2020 has been a year of reflection, particularly for our health. It has highlighted the importance of a healthy, balanced lifestyle to help support our immune system and fight off infection. But moving into 2021 what can we do to make sure our immunity is in tip-top condition?
What is the immune system?
The immune system is made up of different cells and proteins which all work together to defend the body against invading pathogens (bacteria, viruses, parasites etc) and infections. If your immune system is working as it should be then you won’t even notice it, but if it becomes weak then it will be unable to fight infections and you can become ill. If your body encounters a germ it has never seen before, you’re also more likely to get ill.
The immune system consists of white blood cells:
- Monocytes – help break down bacteria
- Lymphocytes – make antibodies to fight bacteria and viruses
- Neutrophils – kill and digest bacteria and fungi
- Basophils – release histamine to let the body know an immune response has been triggered
- Eosinophils – help with the allergic response and are responsible for attacking and killing parasites
How to boost your immune system
The idea that you can boost your immune system is exciting but not strictly true. Currently there are no scientifically proven ways to boost your immune system, but researchers are focussed on studying diet, exercise, and psychological stress to analyse their effects on immunity.
That said adopting a healthy lifestyle and a good standard of hygiene are a good way to help keep your immune system functioning well.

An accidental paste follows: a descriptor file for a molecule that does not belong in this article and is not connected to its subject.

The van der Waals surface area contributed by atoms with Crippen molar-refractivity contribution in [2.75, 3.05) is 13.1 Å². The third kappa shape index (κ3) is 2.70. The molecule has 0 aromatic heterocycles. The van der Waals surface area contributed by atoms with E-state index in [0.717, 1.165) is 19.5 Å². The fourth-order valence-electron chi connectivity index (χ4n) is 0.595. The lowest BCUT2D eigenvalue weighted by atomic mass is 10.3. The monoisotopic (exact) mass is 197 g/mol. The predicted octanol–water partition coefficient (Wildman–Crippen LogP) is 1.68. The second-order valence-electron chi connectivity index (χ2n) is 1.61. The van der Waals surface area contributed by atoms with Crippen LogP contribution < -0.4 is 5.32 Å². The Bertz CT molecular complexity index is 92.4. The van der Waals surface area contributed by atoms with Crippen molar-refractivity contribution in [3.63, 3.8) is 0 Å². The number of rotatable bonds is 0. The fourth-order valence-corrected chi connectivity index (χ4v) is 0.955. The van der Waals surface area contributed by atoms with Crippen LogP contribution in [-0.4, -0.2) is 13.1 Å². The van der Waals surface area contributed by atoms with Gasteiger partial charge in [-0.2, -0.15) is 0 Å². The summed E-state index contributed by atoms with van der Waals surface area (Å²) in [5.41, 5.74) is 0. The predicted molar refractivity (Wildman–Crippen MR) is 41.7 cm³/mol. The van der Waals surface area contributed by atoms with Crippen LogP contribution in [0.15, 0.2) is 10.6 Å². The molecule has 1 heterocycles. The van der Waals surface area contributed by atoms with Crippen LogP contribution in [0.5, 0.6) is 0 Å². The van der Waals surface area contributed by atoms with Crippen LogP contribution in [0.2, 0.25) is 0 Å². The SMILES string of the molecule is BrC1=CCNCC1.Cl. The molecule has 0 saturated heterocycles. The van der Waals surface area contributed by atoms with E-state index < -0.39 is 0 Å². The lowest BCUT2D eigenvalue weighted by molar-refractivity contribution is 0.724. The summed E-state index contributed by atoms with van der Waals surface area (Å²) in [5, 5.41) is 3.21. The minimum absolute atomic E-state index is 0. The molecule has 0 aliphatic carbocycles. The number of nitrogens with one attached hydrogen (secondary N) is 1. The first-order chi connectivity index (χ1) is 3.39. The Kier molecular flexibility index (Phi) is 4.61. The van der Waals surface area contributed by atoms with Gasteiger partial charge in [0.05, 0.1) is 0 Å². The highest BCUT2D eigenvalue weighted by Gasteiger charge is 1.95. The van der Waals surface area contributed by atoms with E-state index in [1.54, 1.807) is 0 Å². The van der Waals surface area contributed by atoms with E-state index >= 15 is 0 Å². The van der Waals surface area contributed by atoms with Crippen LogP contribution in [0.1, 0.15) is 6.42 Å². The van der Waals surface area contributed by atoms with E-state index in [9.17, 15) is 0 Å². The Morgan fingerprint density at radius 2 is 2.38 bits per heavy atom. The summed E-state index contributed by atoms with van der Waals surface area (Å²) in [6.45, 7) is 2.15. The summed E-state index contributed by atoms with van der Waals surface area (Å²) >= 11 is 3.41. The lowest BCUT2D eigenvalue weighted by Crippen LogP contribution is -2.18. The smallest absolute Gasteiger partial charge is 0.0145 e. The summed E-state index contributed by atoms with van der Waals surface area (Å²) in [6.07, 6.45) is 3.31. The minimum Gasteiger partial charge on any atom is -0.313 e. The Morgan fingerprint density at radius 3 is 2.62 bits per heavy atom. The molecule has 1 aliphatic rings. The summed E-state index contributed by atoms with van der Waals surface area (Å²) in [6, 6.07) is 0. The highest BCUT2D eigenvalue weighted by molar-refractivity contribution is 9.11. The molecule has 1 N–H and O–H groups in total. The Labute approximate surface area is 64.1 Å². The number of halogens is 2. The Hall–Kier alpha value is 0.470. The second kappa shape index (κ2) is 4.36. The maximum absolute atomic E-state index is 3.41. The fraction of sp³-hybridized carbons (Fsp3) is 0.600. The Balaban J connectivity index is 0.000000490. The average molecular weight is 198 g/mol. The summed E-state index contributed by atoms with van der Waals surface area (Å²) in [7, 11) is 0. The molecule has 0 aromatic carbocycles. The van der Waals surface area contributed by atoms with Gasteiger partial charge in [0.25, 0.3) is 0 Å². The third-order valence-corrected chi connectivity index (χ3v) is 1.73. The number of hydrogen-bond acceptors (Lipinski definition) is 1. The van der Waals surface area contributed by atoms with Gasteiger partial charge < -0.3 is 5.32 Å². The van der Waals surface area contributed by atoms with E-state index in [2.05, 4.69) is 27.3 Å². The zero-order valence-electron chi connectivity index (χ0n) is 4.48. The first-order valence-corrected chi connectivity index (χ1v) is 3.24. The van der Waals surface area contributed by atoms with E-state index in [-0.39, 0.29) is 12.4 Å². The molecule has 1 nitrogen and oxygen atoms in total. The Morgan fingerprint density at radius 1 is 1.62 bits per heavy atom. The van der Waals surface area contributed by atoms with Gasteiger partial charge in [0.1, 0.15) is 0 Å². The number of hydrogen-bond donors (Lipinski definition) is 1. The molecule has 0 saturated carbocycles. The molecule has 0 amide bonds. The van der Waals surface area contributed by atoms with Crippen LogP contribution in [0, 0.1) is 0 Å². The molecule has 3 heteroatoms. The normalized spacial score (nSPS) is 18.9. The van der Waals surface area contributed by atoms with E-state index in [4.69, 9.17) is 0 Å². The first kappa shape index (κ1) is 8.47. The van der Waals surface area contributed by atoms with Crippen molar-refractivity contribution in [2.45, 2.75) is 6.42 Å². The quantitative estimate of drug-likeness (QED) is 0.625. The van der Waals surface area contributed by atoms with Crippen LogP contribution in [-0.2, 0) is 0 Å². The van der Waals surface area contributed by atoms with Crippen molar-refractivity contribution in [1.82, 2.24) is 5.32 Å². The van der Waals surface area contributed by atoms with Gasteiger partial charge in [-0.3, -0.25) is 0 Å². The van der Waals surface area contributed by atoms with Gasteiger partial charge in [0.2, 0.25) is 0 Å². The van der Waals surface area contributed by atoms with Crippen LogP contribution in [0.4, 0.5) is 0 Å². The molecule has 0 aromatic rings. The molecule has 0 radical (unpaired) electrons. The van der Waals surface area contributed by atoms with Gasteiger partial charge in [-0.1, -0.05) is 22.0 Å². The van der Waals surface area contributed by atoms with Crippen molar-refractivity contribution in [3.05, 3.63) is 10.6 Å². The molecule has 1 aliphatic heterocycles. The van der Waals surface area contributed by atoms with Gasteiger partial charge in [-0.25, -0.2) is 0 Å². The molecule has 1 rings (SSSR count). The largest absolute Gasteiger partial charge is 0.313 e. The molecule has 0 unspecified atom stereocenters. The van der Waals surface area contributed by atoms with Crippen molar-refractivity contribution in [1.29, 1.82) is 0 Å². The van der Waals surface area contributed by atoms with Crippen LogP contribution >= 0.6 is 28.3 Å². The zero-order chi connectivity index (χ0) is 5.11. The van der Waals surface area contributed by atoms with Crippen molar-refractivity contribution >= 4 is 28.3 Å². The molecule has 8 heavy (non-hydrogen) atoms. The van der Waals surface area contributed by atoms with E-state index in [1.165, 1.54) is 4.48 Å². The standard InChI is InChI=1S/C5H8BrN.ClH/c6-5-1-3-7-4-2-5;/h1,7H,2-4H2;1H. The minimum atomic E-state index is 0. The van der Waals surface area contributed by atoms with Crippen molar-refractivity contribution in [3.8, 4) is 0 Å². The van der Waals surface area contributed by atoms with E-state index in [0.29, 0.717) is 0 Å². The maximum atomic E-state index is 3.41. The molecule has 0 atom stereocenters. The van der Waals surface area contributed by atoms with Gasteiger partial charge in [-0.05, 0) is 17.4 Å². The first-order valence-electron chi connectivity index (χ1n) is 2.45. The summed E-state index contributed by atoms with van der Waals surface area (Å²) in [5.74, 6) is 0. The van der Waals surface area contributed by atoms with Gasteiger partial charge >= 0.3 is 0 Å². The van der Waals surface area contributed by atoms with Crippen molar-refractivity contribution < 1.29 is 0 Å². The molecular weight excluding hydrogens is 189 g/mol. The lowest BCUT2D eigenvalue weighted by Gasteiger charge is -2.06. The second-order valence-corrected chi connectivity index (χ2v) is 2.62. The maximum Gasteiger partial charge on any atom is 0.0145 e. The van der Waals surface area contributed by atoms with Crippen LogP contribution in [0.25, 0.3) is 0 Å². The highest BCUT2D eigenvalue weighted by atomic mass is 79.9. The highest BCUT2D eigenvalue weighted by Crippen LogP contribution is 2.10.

Healthy strategies to support your immune system
Following good health guidelines is the best line of defence and can help to keep your immune system healthy and strong. Some things you can do to help are:
- Incorporate lots of fruit and veg into your diet (aim for at least 5-a-day)
- Stay hydrated
- Exercise regularly
- Maintain a healthy weight
- Give up smoking
- Gest good, restful sleep
- Minimise stress
- Drink alcohol in moderation
- Wash your hands frequently especially when preparing food, after going to the toilet, after sneezing or blowing your nose
Diet and the immune system
Diet plays an important role in your immune system. Scientists have found that people who live in poverty or are malnourished are at an increased risk of catching an infection or being ill. The exact cause is yet to be identified as there are limited scientific studies on the effect of nutrition on the immune system.
There is, however, some research that shows micronutrient deficiencies can affect immune response. For example,
- Vitamin A
- Vitamin B6
- Vitamin C
- Vitamin E
The best way to avoid any nutrient deficiency is to eat a balanced diet. It isn’t good to cut out whole food groups as this can leave you deficient in some nutrients. However, if you think you are not getting enough of a particular vitamin or mineral then it may be worth taking a multivitamin. However, you should seek professional, medical advice first.
Exercise and immune system
Exercise is an important factor in a healthy lifestyle. It improves your cardiovascular health, manages your weight, and improves blood pressure and because of its benefits for all round good health, may also contribute to a healthy immune system.
Exercise helps to pump blood around the body which means greater delivery of oxygen and efficient transport of cells including those associated with the immune system. So, aim for at least 150 minutes of exercise every week, activities like walking, jogging, dancing, tennis, and swimming are all good examples.
The immune system is a complex mix of cells, chemicals, and proteins which all work hard to keep your body healthy. It is your first line of defence against any potentially nasty invaders and so it is important to help give it a boost by adopting a healthy lifestyle. That includes eating a balanced diet, getting regular exercise, hydration and getting good sleep.